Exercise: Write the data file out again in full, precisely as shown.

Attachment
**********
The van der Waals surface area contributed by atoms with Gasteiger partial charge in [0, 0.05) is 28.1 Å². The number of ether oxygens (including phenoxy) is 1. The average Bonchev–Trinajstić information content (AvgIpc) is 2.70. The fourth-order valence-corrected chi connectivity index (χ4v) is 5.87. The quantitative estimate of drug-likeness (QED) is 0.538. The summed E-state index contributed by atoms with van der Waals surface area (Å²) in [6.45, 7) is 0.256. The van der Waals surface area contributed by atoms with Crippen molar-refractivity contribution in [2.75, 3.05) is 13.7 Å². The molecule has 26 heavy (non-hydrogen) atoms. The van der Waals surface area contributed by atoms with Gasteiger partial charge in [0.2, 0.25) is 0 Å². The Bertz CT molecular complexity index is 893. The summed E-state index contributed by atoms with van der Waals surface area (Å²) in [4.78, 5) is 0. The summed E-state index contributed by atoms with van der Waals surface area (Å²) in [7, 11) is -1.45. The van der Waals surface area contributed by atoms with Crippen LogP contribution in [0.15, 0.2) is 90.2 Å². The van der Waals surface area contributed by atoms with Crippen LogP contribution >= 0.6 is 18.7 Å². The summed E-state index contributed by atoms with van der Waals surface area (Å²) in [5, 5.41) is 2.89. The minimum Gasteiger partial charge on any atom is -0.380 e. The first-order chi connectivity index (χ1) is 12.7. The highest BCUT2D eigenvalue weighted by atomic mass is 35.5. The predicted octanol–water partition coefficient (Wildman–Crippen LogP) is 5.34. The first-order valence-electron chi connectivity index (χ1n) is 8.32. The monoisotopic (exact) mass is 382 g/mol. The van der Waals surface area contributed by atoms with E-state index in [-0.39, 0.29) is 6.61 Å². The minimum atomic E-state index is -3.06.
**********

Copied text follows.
The van der Waals surface area contributed by atoms with Gasteiger partial charge in [0, 0.05) is 28.1 Å². The number of ether oxygens (including phenoxy) is 1. The average Bonchev–Trinajstić information content (AvgIpc) is 2.70. The fourth-order valence-corrected chi connectivity index (χ4v) is 5.87. The quantitative estimate of drug-likeness (QED) is 0.538. The summed E-state index contributed by atoms with van der Waals surface area (Å²) in [6.45, 7) is 0.256. The van der Waals surface area contributed by atoms with Crippen molar-refractivity contribution in [2.75, 3.05) is 13.7 Å². The molecule has 26 heavy (non-hydrogen) atoms. The van der Waals surface area contributed by atoms with Gasteiger partial charge in [0.2, 0.25) is 0 Å². The Bertz CT molecular complexity index is 893. The summed E-state index contributed by atoms with van der Waals surface area (Å²) in [4.78, 5) is 0. The summed E-state index contributed by atoms with van der Waals surface area (Å²) in [7, 11) is -1.45. The van der Waals surface area contributed by atoms with Crippen LogP contribution in [0.15, 0.2) is 90.2 Å². The van der Waals surface area contributed by atoms with Crippen LogP contribution >= 0.6 is 18.7 Å². The summed E-state index contributed by atoms with van der Waals surface area (Å²) in [5, 5.41) is 2.89. The minimum Gasteiger partial charge on any atom is -0.380 e. The first-order chi connectivity index (χ1) is 12.7. The highest BCUT2D eigenvalue weighted by atomic mass is 35.5. The predicted octanol–water partition coefficient (Wildman–Crippen LogP) is 5.34. The first-order valence-electron chi connectivity index (χ1n) is 8.32. The monoisotopic (exact) mass is 382 g/mol. The van der Waals surface area contributed by atoms with E-state index in [-0.39, 0.29) is 6.61 Å². The minimum atomic E-state index is -3.06.